Ross S. Graeber was welcomed peacefully into his Heavenly home early Sunday morning, June 7, 2020, from his home in Spooner. He leaves behind his wife of 38 years, Carol (nee Wade); brother James (Kathy) Graeber; children Doris Barnett, Gloria (Bill) Crank, Curt (Barb) Graeber, Marie (Dan) Anderson; step children John (Sharon) Schultz, Sue Rogers, Mariea Schultz, Rocky (Barb) Schultz; grandchildren Jessica (Mike) Vera, Joe (Claudia) Kramarczyk, Alison Barnett, Amanda Wojtalik, Nathaniel Wojtalik, David Anderson, and Zachary Anderson; great-grandchildren Emily, Casey, River, Xavier, and Thomas; many step grandchildren, great-grandchildren and great-great-grandchildren, nieces, nephews, cousins and countless friends.
Ross was born on December 18, 1929, and raised in Crown Point, Indiana. His father was a railroad man and his mom was a homemaker. He graduated high school and started college, met a girl and shortly after enlisted in the Air Force where he served for 8 years stateside during the Korean War. By the time he completed his service, he was married with two daughters. He went to work to support his family and took night classes studying electrical engineering at Purdue University in the evenings to complete his degree. His senior year he was hired right out of college to work for Motorola.
Ross first came to Spooner as a child after his father and uncle who both worked on the railroad found and purchased land on Spooner Lake. He often told the story of “Dance Hall Hill” on the north side of the lake that his family once owned. He grew up spending most summers living in a beautiful stone cabin that his family built on the west side of the lake on “the most beautiful lot on the lake”. For years, the “Inezanne” cabin was a loved landmark on Spooner Lake. Ross, now married with a family of four, returned each summer to raise a family of fishermen that followed in his footsteps of summers in that cabin.
During his career with Motorola, Ross worked with NASA during the “Space Race” of the 60s. Many years after the fact, he shared his involvement in the Apollo program with his family (this was top secret stuff back then). Ross had been at the Space Center for the first scheduled launch of Apollo 1 and, in fact, had enjoyed dinner with the astronauts the evening before Apollo 1’s fatal fire. His love of the space program, though shaken with that experience, was just as strong this year as he watched SpaceX launch the first manned space flight (May 30th) since the shuttle had been retired.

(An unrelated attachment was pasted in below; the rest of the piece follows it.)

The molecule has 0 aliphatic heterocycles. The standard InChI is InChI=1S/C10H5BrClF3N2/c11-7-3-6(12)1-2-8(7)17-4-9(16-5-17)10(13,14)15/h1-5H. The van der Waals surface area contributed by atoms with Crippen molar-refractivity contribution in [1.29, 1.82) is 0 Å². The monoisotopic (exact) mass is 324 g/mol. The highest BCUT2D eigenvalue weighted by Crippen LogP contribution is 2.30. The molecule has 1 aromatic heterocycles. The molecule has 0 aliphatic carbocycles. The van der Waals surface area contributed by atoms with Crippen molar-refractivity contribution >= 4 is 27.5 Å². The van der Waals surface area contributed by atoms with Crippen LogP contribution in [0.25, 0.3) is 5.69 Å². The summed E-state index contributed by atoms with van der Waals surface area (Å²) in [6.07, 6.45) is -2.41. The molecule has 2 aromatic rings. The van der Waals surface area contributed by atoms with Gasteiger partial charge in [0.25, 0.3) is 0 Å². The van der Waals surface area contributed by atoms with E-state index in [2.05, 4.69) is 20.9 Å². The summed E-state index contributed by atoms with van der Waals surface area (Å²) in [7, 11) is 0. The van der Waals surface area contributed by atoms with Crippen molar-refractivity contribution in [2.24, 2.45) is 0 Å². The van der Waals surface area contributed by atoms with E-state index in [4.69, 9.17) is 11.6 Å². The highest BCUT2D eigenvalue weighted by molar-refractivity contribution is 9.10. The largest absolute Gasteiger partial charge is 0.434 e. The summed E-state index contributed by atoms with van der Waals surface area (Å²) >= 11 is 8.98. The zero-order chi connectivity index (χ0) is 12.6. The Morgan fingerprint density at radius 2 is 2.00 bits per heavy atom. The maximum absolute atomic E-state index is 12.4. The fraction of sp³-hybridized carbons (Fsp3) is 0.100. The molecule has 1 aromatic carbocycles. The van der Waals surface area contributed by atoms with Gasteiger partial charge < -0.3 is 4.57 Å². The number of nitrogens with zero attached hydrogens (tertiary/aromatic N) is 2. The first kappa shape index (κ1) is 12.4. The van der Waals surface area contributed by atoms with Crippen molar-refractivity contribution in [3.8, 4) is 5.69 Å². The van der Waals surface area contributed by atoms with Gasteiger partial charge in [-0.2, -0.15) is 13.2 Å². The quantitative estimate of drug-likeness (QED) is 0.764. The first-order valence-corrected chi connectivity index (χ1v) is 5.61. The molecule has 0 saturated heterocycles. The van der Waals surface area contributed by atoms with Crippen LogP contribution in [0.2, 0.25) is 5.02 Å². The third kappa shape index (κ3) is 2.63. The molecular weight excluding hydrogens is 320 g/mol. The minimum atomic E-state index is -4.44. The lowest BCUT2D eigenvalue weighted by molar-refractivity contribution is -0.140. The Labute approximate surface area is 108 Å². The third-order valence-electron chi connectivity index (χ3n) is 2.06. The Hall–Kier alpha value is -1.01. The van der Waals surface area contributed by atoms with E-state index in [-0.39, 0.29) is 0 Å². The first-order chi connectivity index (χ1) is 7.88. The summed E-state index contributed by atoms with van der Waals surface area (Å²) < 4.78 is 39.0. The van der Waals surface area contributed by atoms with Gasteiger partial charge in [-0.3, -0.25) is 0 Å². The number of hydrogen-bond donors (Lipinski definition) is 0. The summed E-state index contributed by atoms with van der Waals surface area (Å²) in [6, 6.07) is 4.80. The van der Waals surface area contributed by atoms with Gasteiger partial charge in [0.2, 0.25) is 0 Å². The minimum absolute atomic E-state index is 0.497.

Ross moved to Spooner full time in 1976 where he met Carol Schultz while he worked for Livingston Electric. They married July 7, 1982. Ross and Carol opened their hearts and home to all of their children and over the years welcomed many grandchildren, great-grandchildren and even great-great-grandchildren into the world. They travelled across the country for family visits, graduations, weddings, new babies, and just for the joy of it. They stored up many travel experiences that would turn into great stories to liven their years of retirement.
Ross devoted his life to Christ in 1980 and lived his life since following the golden rule and sharing God’s love with everyone he met. “God loves you and so do I” could be heard as he said goodbye to visitors, during family calls or extended family. As long-time members of Beautiful Savior Lutheran Church, he loved to work behind the scenes hosting Pastors, encouraging congregation members, and supporting the youth group activities.
Ross’ smile and laugh were infectious and he shared them with everyone he met. Always the storyteller, he loved to relive his and Carol’s travel adventures or stories of family around the table playing pinochle, or over a shared meal or a phone conversation or even at the café in Economart. He always had a complement or word of encouragement available no matter the situation. As they got older, their traveling slowed considerably, he and Carol joined the volunteer drivers for the Unit on Aging, which was a source of joy and ministry for them. Ross often quipped at 70-80+ years old they were driving “old people” to their doctor appointments. This spirit of service was the cornerstone of Ross’ life.
He loved, he laughed, and he lived with gusto. He’s gone from this earth and already missed but he lives on in our hearts.
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